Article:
When a person dies, the executor of the estate must notify known creditors to the estate within a short period of time after the death. The creditors then have a limited amount of time to file a claim against the estate to pay off the debt. The claim has to be filed with either the local probate court or with the executor handling the estate. Here is how you can file a claim against the estate of someone who died owing you money.
Time Limits to File Claim
Every state has its own guidelines and time limits on when a creditor has to file a claim. You need to check with the probate court in your state to find out what exact time limits will apply to you.
The important thing to remember is that if you wait until the time limit expires on filing claims, you will not be able to file a claim and you will not be able to recover the money owed to you.
Most states have a specific form typically called "Claims Against Estate" that has to be filed for your claim to be considered by the probate court or the executor of the estate. With this form, you are verifying that the person who died owed you money, the reason why they owed you money, and how much has already been paid off, if anything, on the original debt.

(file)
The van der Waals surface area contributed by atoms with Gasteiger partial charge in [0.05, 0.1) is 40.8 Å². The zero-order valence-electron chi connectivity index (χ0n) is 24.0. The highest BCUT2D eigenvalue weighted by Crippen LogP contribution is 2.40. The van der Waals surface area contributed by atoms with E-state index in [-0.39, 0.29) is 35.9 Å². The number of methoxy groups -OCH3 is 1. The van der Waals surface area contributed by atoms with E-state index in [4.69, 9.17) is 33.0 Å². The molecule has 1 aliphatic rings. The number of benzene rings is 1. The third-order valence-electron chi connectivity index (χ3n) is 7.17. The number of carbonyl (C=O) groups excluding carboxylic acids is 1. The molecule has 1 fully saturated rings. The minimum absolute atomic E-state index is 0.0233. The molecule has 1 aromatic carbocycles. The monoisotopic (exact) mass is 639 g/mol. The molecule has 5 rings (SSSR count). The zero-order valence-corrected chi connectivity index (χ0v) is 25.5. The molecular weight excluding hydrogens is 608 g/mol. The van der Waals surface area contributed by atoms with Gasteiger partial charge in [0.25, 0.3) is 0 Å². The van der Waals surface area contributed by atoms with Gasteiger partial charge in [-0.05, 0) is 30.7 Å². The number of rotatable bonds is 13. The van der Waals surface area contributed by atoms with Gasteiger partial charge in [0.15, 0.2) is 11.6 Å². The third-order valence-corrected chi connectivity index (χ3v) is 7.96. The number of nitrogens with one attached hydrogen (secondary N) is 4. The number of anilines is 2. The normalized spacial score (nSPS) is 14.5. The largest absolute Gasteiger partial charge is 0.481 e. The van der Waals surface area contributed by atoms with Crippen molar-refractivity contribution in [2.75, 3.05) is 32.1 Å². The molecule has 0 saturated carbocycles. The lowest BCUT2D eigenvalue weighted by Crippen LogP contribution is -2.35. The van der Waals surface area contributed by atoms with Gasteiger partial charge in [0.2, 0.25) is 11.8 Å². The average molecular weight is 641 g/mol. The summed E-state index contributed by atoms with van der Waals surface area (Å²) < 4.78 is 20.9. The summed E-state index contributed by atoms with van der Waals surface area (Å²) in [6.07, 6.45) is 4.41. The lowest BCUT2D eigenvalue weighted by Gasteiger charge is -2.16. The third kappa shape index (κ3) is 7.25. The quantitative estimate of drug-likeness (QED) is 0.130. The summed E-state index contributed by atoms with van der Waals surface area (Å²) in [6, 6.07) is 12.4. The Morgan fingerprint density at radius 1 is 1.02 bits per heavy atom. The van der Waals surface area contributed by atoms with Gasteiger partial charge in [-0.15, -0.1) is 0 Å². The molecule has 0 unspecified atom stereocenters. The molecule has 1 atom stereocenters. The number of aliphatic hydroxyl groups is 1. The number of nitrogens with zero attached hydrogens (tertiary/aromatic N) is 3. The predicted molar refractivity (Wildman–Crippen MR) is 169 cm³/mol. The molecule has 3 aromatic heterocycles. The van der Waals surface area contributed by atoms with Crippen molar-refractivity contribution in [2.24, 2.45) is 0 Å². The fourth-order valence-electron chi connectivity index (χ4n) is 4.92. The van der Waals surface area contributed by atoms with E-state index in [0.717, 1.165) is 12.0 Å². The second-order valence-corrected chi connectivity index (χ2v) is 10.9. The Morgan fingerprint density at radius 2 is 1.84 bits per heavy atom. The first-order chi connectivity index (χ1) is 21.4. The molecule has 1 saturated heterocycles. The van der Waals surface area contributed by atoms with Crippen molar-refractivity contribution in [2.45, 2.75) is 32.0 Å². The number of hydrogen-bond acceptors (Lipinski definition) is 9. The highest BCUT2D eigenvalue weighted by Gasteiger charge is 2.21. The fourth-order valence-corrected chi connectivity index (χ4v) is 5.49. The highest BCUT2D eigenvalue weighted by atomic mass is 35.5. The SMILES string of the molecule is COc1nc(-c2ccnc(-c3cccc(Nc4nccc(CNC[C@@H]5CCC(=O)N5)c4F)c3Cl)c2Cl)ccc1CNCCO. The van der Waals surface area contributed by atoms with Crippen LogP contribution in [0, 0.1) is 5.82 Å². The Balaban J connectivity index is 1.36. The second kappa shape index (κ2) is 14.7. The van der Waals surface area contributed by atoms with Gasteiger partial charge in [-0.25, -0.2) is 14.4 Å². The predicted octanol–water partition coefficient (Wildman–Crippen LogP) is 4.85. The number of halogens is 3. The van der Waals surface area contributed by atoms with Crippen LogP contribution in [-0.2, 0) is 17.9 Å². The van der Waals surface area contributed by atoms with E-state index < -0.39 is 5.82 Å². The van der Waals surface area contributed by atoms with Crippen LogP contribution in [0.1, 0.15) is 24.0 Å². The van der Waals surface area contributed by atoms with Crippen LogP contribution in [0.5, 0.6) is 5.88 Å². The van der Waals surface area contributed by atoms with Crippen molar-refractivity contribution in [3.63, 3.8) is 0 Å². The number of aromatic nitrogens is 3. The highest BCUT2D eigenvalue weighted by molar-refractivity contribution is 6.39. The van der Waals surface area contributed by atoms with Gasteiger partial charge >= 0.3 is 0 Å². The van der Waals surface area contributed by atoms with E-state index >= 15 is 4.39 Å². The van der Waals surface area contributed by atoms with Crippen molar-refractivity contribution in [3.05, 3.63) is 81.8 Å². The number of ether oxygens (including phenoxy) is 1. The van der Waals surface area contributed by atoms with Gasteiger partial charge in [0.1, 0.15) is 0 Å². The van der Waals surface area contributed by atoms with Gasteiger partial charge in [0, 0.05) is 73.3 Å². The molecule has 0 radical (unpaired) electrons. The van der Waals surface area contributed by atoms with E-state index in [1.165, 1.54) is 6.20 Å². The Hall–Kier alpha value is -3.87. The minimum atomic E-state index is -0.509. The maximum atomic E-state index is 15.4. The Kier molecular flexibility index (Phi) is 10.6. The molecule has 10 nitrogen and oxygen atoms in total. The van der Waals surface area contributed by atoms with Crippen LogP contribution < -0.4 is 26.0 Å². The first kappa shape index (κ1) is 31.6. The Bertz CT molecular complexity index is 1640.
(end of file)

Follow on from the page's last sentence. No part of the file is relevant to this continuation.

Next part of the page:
Your claim will be placed on a pile of bills to be paid. Many states have set rules on how claims against an estate will be paid. The priority of payments typically goes as follows:
- Federal and state taxes get paid first.
- Probate costs, including paying the estate's executor, are second.
- Funeral and recent medical costs are third.
- General creditors are fourth.
- Beneficiaries are last.
There is a possibility that the state will not have enough money to pay all of its creditors. In this case, the estate is considered insolvent and there's a good chance you won't receive anything.
If the estate is insolvent, there isn't anything you can do to recover the debt that is owed to you. However, if the estate was still solvent, and the executor refused to honor your claim and dispersed all of the estate's assets, you will need to file a claim with the probate court for a contempt judgement against the executor.
If the contempt judgement is granted, the executor will be ordered to return money to the estate (even if it comes from his personal assets) to pay the outstanding debt owed to you.
For more information, talk to a probate lawyer.Share